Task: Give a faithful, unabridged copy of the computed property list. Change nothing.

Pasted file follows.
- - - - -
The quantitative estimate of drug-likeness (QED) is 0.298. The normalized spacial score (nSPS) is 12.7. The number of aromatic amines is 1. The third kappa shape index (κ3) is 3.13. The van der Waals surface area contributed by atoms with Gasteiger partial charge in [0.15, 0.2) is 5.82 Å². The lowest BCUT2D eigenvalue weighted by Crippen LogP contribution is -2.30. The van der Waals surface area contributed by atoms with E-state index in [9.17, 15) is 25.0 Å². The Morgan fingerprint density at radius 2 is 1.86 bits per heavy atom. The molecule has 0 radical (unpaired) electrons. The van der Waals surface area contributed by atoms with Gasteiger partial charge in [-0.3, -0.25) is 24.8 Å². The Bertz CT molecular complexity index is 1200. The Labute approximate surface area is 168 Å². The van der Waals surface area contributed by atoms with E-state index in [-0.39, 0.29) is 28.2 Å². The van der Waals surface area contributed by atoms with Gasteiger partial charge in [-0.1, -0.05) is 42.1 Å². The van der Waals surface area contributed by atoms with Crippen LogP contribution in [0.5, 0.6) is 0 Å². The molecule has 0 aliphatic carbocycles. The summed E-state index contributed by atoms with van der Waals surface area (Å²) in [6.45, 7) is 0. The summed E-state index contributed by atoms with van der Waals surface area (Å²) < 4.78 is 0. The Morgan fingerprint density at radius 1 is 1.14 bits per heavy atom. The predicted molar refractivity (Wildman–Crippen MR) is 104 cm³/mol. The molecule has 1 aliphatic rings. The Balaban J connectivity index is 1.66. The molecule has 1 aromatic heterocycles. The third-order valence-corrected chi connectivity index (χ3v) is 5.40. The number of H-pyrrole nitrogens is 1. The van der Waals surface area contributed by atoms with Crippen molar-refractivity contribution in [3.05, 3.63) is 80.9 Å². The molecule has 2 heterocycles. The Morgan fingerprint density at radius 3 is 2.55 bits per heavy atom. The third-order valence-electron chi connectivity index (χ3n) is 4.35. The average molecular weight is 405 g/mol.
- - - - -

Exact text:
The quantitative estimate of drug-likeness (QED) is 0.298. The normalized spacial score (nSPS) is 12.7. The number of aromatic amines is 1. The third kappa shape index (κ3) is 3.13. The van der Waals surface area contributed by atoms with Gasteiger partial charge in [0.15, 0.2) is 5.82 Å². The lowest BCUT2D eigenvalue weighted by Crippen LogP contribution is -2.30. The van der Waals surface area contributed by atoms with E-state index in [9.17, 15) is 25.0 Å². The Morgan fingerprint density at radius 2 is 1.86 bits per heavy atom. The molecule has 0 radical (unpaired) electrons. The van der Waals surface area contributed by atoms with Gasteiger partial charge in [-0.3, -0.25) is 24.8 Å². The Bertz CT molecular complexity index is 1200. The Labute approximate surface area is 168 Å². The van der Waals surface area contributed by atoms with E-state index in [-0.39, 0.29) is 28.2 Å². The van der Waals surface area contributed by atoms with Gasteiger partial charge in [-0.1, -0.05) is 42.1 Å². The van der Waals surface area contributed by atoms with Crippen LogP contribution in [0.5, 0.6) is 0 Å². The molecule has 0 aliphatic carbocycles. The summed E-state index contributed by atoms with van der Waals surface area (Å²) in [6.45, 7) is 0. The summed E-state index contributed by atoms with van der Waals surface area (Å²) < 4.78 is 0. The Morgan fingerprint density at radius 1 is 1.14 bits per heavy atom. The predicted molar refractivity (Wildman–Crippen MR) is 104 cm³/mol. The molecule has 1 aliphatic rings. The Balaban J connectivity index is 1.66. The molecule has 1 aromatic heterocycles. The third-order valence-corrected chi connectivity index (χ3v) is 5.40. The number of H-pyrrole nitrogens is 1. The van der Waals surface area contributed by atoms with Crippen molar-refractivity contribution in [3.05, 3.63) is 80.9 Å². The molecule has 2 heterocycles. The Morgan fingerprint density at radius 3 is 2.55 bits per heavy atom. The third-order valence-electron chi connectivity index (χ3n) is 4.35. The average molecular weight is 405 g/mol.